The biggest threat to workplace health is not germs or back problems. It’s something far more insidious and harder to quantify—stress. According to 2016 research, 70% of those surveyed cited stress as one of their top five work hazards, 22% higher than the second-place danger, bullying and harassment.
( Source: Statista)
Because of the long hours digital marketers work and other factors, digital marketers are in particular danger of suffering from work-related stress. It’s not uncommon for social media specialists, email marketers, copywriters, SEO specialists, and strategists to be checking and answering emails, monitoring Twitter and Facebook, and generally being “on” at all hours of the day, even when lying in bed at night. When the work-life balance scale is tipped so far on the side of work, it’s no surprise that stress can result.
And when stress does result, the dangers can stretch far beyond simple feelings of tension—stress can play a part in a wide range of physical problems, emotional disorders, and substance misuse.
Short-term physical symptoms include headaches, upset stomachs, chest pain, and high blood pressure. Over time, stress can lead to long-term physical ailments such as chronic hypertension, diabetes, and heart problems.
Emotional disorders triggered by long-term stress include depression and anxiety, and stress can lead to the overuse of alcohol, tobacco, and narcotics as a coping mechanism, sometimes leading to longer-term problems with addiction.
With all these dangers in mind, it’s important to find ways to alleviate stress and its effects on your body and your mind. Improve your personal health and, as a result, your workplace health, by incorporating some or all of the seven tips below.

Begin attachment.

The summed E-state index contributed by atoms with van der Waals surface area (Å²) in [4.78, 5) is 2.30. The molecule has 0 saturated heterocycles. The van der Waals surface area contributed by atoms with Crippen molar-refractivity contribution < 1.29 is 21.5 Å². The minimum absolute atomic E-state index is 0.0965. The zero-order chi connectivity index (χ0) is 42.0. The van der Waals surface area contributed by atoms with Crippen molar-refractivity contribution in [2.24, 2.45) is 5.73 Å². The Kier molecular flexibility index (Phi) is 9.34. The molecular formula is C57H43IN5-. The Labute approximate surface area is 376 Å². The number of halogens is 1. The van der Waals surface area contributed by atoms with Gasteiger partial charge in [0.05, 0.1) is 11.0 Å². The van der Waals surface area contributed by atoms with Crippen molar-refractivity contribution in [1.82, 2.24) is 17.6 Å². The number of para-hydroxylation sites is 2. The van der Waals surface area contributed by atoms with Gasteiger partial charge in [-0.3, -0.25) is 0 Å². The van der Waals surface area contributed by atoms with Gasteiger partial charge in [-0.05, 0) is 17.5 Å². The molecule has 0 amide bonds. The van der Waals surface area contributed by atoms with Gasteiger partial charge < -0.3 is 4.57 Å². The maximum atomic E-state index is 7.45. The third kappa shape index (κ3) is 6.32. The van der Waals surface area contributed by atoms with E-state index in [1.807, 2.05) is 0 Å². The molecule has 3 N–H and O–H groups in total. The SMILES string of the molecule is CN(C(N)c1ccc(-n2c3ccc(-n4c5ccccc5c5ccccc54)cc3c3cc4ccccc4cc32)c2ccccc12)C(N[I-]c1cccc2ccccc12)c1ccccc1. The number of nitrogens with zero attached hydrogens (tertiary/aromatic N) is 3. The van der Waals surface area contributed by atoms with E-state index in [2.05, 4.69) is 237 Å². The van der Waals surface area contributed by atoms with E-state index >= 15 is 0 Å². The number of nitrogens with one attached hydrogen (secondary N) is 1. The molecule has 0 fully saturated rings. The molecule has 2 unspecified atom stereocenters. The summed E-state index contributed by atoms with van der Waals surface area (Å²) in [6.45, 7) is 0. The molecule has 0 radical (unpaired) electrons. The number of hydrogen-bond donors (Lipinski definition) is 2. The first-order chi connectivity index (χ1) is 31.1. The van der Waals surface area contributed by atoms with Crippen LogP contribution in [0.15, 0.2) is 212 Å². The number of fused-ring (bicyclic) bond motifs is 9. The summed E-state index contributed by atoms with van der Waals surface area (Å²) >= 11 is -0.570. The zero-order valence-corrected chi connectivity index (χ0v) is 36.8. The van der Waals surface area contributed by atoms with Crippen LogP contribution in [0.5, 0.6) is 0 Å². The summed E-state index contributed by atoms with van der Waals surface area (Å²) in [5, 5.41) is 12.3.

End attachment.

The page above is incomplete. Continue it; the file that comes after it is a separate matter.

Make sure you’re sleeping enough
Conventional wisdom tells you that you need a good eight hours of sleep a night. That’s not exactly true; seven to nine hours is ideal for adults between the ages of 16 and 64, according to the National Sleep Foundation’s latest calculations.
If you’re a digital marketer, you might feel that cuts into your productive time, but insufficient sleep impairs your cognitive performance, which can cause you to be less productive and less effective at your job—leading to more stress. Insufficient sleep also has a wide range of physical and psychological effects, such as obesity, heart disease, diabetes, depression, and anxiety.
Getting more sleep may be a matter of just setting aside the time to do so. It may mean getting a new, comfortable mattress. It may mean changing more habits than just your bedtime, as shown in our next few tips.
Unplug and disconnect
Getting to sleep means more than closing your eyes—it means turning off your mind. That can be hard when your tendency as a digital marketer is to always be plugged in and connected, and the easy access our phones and tablets provide to the online world makes it tempting to check Instagram one more time or retweet just one more tweet lying in bed. Suddenly, it’s two in the morning and you’ve already passed the point of getting a good night’s sleep, so why not one more cat video?